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EDIT: Oh, and I heard he told the HBO showrunners his plans for the end as part of his contract. So at least you'll have some closure.

Which reminds me of another thing: how has the TV show has affected the way he's writing the books?

I know the fifth book was mostly done by the time the TV show became super popular, but he's writing the last two in this entirely different situation. The show has already made random characters more popular than they were in the books (in an interview Martin he said that the TV show has made Bronn a whole lot more popular than he ever was, as an example), and it'll be interesting to see if there will be more obvious effects on his writing process for the last two books.

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That's weird, because I actually like Bronn in the books quite more than in the TV show.

Also: Tyrion and Arya FO LIEF. They are the best characters. (I have just started A Storm of Swords, NO SPOILERS)

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  • A Feast for Crows (occurs at the same time as A Dance with Dragons, below)
  • A Dance with Dragons (see above)

Spoiler! :(

(in an interview Martin he said that the TV show has made Bronn a whole lot more popular than he ever was, as an example)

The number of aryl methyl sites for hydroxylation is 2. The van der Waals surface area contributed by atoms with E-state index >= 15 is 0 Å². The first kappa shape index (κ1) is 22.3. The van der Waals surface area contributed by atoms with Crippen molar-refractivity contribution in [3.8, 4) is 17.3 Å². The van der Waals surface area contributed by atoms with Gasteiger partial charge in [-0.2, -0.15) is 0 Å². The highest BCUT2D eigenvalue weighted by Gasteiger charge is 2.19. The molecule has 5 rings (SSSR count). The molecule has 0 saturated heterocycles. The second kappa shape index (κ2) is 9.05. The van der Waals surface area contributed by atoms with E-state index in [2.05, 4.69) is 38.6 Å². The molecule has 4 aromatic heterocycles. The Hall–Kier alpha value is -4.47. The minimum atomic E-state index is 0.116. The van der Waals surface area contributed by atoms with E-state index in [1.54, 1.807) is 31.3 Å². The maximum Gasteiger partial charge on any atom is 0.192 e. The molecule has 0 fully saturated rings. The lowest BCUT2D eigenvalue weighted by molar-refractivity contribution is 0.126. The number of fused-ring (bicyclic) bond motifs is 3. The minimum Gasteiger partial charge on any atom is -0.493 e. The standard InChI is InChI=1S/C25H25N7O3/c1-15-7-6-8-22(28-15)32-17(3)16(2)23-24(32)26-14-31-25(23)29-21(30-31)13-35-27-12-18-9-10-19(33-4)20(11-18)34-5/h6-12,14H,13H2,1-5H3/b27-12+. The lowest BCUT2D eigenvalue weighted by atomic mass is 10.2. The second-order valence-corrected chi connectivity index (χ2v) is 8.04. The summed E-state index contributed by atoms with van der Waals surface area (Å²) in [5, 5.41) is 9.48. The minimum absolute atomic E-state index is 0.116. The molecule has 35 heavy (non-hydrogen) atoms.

That's funny, I love Bronn already and he's barely done anything!

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Also: Tyrion and Arya FO LIEF. They are the best characters. (I have just started A Storm of Swords, NO SPOILERS)

Spoiler that they last that long :(

(Maybe starting this thread wasn't a good idea on my part...)

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I don't think that's a spoiler, really -- all it's saying is that the two books occur concurrently. Not the content within them.

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Yeah, it spoiled that set-up! I would have enjoyed the gradual realisation as I started Dance With Dragons!

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I suspect that's a joke spoiler, but I don't dare check..!

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Kroms, what's the overall enjoyment level of the series? Does it start off well, then get less gripping as it goes along? If so, how much less gripping? I'm guessing all the books aren't quite equal? (I'm just trying to brace myself if I read them, so I don't get my heart broken if the end later parts of the series are disappointing.)

I think their quality varies but within limits, in the sense they all go from A- to A+ quality (in my opinion, books 1, 2, 4 being A, 3 being A+, 5 being A- because it takes time to get going).

Also, how depressing? Depressing in a Requiem for A Dream way? Or in a "the bad guys have won and my favourite character is dead" kind of a way?

Thanks!

It's depressing in the same way that The Wire is depressing; not the social issues (although there's parallels to the real world), but the way you feel about characters having bad things happening to them. Do you remember how you felt at the end of season three of The Wire? Like that. A few months on, I haven't started season four yet, but I understand that feeling that horrified pain was part of what it made the show so good. ASOIAF is like that.

That's funny, I love Bronn already and he's barely done anything!